Wednesday, May 16, 2012

"You Lost Weight!"

Inspired by this article: Why You Should Think Twice before You Praise Someone for Losing Weight.

1. You don't know if the weight loss was intentional or is a positive thing for the person.  If a person didn't tell you that they wanted to lose weight, you don't know whether their weight loss is a good thing. They could have has lost weight due to illness, grief, stress, an eating disorder, or just incidentally.
But what if the person was fat and looks better or healthier now?
It doesn't matter. Although we associate eating disorders with very skinny women, people of all sizes can have them. And while some people believe that being thin is more important than anything else - that losing weight is a good part of being sick or that people should forego treatment if a side effect is weight gain - everyone doesn't think that way. How you would like it if someone kept insisting, "But you should be happy you're in the hospital! You don't have to go to work!"

2. It can make someone wonder what you thought of them before they lost weight.  It's easy to tell someone you like their new haircut or the way they rearranged their bedroom without indicating anything was wrong before. But in a culture where thinner = better, it's hard to compliment someone on losing weight without indicating that they "needed" to lose weight in the first place. The person might feel judged, like you didn't approve of them before they lost weight.

3. A person can't leave their body at home.  A person doesn't choose to show off their body the same way they might show off their latest artwork or juggling trick.  If someone doesn't want comments on their weight loss for any reason, they don't have the option of not showing you their body.

By automatically assuming that weight loss is good, we promote the idea that thin is good and fat is bad, which is untrue, prejudiced, and very hurtful. Your best bet is to save the weight-loss compliments for people who you actually say that they want to lose weight. There are plenty of other compliments to give.

Tuesday, May 15, 2012

9 Tips for Blog Post Titles

After searching the internet for advice on increasing blog traffic, I discovered some tips for writing effective blog post titles. Here is a list of blog post title tips, and some examples of titles that I have changed.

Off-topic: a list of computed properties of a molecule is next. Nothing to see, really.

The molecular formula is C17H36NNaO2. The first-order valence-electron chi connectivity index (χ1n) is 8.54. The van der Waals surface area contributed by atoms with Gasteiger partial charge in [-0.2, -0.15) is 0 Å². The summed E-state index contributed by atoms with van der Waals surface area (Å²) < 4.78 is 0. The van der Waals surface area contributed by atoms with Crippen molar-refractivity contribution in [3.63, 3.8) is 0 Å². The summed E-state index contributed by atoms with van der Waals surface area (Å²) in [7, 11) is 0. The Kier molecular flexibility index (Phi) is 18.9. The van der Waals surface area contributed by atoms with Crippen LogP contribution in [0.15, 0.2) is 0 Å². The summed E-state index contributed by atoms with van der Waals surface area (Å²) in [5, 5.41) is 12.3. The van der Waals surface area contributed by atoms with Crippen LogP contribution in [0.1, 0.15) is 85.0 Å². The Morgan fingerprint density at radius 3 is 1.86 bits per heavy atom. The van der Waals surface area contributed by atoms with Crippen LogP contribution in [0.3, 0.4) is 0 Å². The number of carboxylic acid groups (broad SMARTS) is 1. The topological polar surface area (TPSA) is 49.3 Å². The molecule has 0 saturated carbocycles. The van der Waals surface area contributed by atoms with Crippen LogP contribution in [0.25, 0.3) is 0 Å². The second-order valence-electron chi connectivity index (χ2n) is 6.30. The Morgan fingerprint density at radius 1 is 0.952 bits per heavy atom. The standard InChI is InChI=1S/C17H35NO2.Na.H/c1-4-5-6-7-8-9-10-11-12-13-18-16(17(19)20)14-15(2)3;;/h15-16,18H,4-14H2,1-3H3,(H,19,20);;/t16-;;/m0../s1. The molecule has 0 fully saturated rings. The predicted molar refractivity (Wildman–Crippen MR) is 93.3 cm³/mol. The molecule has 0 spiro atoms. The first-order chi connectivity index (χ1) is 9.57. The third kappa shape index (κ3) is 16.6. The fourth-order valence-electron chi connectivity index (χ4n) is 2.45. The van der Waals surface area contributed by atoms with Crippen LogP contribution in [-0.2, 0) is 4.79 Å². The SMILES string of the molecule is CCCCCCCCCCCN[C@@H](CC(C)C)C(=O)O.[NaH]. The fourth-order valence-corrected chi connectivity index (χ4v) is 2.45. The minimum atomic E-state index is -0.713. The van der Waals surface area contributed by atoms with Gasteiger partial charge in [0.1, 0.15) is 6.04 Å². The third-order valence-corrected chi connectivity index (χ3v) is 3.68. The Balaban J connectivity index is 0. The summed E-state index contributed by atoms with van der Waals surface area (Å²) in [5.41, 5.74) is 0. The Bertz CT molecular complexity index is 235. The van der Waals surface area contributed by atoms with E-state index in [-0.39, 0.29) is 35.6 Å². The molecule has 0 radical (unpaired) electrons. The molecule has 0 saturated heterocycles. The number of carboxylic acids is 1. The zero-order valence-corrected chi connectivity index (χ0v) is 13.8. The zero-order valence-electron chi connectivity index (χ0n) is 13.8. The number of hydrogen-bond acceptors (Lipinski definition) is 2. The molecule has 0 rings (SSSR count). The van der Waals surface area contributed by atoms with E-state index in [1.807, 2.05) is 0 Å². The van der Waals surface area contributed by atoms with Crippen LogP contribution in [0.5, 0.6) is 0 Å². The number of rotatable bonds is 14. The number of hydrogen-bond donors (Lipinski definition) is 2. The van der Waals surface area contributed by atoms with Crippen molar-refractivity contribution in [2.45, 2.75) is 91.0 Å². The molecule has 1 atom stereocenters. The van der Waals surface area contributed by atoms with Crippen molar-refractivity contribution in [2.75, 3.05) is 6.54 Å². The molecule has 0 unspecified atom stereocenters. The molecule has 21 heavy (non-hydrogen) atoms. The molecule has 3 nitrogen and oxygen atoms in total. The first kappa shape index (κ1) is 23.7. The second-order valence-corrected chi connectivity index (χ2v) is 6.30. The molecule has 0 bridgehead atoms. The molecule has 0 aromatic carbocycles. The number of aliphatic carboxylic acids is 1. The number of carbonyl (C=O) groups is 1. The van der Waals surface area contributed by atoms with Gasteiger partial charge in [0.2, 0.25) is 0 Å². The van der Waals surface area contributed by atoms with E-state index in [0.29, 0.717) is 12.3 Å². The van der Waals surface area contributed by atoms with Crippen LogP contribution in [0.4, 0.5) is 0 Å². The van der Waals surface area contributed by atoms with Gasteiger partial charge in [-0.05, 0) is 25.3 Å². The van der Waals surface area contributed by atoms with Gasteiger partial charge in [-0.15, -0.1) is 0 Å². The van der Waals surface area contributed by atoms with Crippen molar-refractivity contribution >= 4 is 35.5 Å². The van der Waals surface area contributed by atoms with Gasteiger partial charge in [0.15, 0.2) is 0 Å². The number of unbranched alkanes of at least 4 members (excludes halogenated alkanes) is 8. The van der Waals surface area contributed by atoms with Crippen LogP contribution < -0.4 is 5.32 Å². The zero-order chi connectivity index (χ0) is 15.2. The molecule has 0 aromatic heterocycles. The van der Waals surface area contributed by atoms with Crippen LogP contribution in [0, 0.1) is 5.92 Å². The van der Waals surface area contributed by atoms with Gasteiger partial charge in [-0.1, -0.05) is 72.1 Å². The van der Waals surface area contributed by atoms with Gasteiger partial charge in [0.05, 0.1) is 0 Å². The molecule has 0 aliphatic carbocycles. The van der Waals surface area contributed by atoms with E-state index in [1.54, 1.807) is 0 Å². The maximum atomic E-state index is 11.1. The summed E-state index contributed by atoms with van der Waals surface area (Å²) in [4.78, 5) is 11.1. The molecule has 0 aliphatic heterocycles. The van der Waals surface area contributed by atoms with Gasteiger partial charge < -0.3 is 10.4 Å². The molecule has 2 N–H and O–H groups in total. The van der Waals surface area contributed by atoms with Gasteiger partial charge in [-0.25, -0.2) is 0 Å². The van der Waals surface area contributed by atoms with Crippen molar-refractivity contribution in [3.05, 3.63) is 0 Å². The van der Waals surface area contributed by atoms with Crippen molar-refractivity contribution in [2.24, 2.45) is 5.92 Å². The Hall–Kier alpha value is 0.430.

1. Keep Search Engines in Mind. Think about the topic of your blog post, and ask yourself what you would type into a search engine if you were looking for that topic. Being clear about the topic of your post generates more interest than being intriguing, because it makes it easier for interested readers to find your post.  For example: "How to Fall Madly in Love and Still Be Yourself" is a better title than "Relationships, Cloud Nine, and Being Yourself." "Cloud Nine"adds intrigue, but it actually makes the post harder to find because most people wouldn't use "cloud nine" in their search for this topic. 
  2. Grab Your Target Audience. "Introverts Can Be Actors Too" is better than "Where You Don't Have to Be Yourself" because it specifies the target audience that would be interested in the post.
  3. Be Specific. Your title should communicate the content of the post as clearly as possible. "Pressure to Join Exclusive Groups," is better than "Exclusive Groups and High Pressure." 
  4. Make It Personal to the Reader. "Why We'd Feel Better without GPAs" is better than "The Trouble with GPAs" because it makes the reader feel included, like the issue applies to them.
  5. Ask Questions. "Do You Need Symbolic Rituals?" is better than "Living Symbolically" because it engages readers and encourages them to think about their own needs and desires.
  6. Use Numbered Lists. Blog posts with numbers in the title get more hits than posts without numbers (ex: 10 tips for first dates, 5 recipes for the holidays, etc.) My most popular post to date is "The Dos and Don'ts of Party Hosting," a title which implies a list. Every post doesn't fit into this format, but it doesn't hurt to have a few.
  7. Each Title Is an Advertisement. "What You Really Need to Know about College" is a better title than "College Checklist," because it has a sense of urgency, making the reader feel like they need to click on that post.
  8. Edit Past Posts. Any one of your posts could be a reader's first impression of your blog, depending on what they search for. It is worth it to go back and edit posts, especially the popular ones.
  9. Use Tags. Tag your posts based on what you think readers may search, even if tags are repetitive. Ex: Some of my posts tagged under "college" are also labeled "school." While this may seem repetitive, there may be students in high school or younger who want to read about school issues but would not necessarily click on "college" because they are not in college. It's important that school issues not specific to college be tagged so that everyone can find them.